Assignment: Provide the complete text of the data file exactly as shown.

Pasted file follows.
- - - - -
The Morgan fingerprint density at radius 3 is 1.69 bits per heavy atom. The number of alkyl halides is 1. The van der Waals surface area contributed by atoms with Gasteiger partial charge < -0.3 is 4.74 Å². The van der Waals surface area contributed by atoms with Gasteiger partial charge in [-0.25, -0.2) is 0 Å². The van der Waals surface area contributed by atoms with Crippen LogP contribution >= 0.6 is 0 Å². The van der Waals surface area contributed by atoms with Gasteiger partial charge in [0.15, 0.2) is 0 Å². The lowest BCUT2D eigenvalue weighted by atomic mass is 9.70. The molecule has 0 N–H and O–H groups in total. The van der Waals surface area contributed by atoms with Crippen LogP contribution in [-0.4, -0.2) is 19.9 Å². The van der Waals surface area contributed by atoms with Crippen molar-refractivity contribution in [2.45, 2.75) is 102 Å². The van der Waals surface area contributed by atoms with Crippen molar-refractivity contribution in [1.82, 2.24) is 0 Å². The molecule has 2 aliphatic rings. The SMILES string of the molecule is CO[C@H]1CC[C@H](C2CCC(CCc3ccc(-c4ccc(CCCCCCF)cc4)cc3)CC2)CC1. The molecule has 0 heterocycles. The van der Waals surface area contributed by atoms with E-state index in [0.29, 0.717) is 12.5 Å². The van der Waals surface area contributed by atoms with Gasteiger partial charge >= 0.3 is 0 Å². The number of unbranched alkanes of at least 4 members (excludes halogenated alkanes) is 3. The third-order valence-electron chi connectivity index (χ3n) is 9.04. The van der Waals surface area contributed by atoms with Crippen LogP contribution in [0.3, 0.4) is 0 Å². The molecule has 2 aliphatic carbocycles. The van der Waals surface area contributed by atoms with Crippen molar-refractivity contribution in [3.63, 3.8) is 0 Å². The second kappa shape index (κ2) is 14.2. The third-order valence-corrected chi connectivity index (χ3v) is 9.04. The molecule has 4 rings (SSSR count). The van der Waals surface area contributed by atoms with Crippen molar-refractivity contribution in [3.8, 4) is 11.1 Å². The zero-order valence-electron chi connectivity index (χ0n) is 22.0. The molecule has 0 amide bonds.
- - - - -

The Morgan fingerprint density at radius 3 is 1.69 bits per heavy atom. The number of alkyl halides is 1. The van der Waals surface area contributed by atoms with Gasteiger partial charge < -0.3 is 4.74 Å². The van der Waals surface area contributed by atoms with Gasteiger partial charge in [-0.25, -0.2) is 0 Å². The van der Waals surface area contributed by atoms with Crippen LogP contribution >= 0.6 is 0 Å². The van der Waals surface area contributed by atoms with Gasteiger partial charge in [0.15, 0.2) is 0 Å². The lowest BCUT2D eigenvalue weighted by atomic mass is 9.70. The molecule has 0 N–H and O–H groups in total. The van der Waals surface area contributed by atoms with Crippen LogP contribution in [-0.4, -0.2) is 19.9 Å². The van der Waals surface area contributed by atoms with Crippen molar-refractivity contribution in [2.45, 2.75) is 102 Å². The van der Waals surface area contributed by atoms with Crippen molar-refractivity contribution in [1.82, 2.24) is 0 Å². The molecule has 2 aliphatic rings. The SMILES string of the molecule is CO[C@H]1CC[C@H](C2CCC(CCc3ccc(-c4ccc(CCCCCCF)cc4)cc3)CC2)CC1. The molecule has 0 heterocycles. The van der Waals surface area contributed by atoms with E-state index in [0.29, 0.717) is 12.5 Å². The van der Waals surface area contributed by atoms with Gasteiger partial charge >= 0.3 is 0 Å². The number of unbranched alkanes of at least 4 members (excludes halogenated alkanes) is 3. The third-order valence-electron chi connectivity index (χ3n) is 9.04. The van der Waals surface area contributed by atoms with Crippen LogP contribution in [0.3, 0.4) is 0 Å². The molecule has 2 aliphatic carbocycles. The van der Waals surface area contributed by atoms with Crippen molar-refractivity contribution in [3.63, 3.8) is 0 Å². The second kappa shape index (κ2) is 14.2. The third-order valence-corrected chi connectivity index (χ3v) is 9.04. The molecule has 4 rings (SSSR count). The van der Waals surface area contributed by atoms with Crippen molar-refractivity contribution in [3.8, 4) is 11.1 Å². The zero-order valence-electron chi connectivity index (χ0n) is 22.0. The molecule has 0 amide bonds.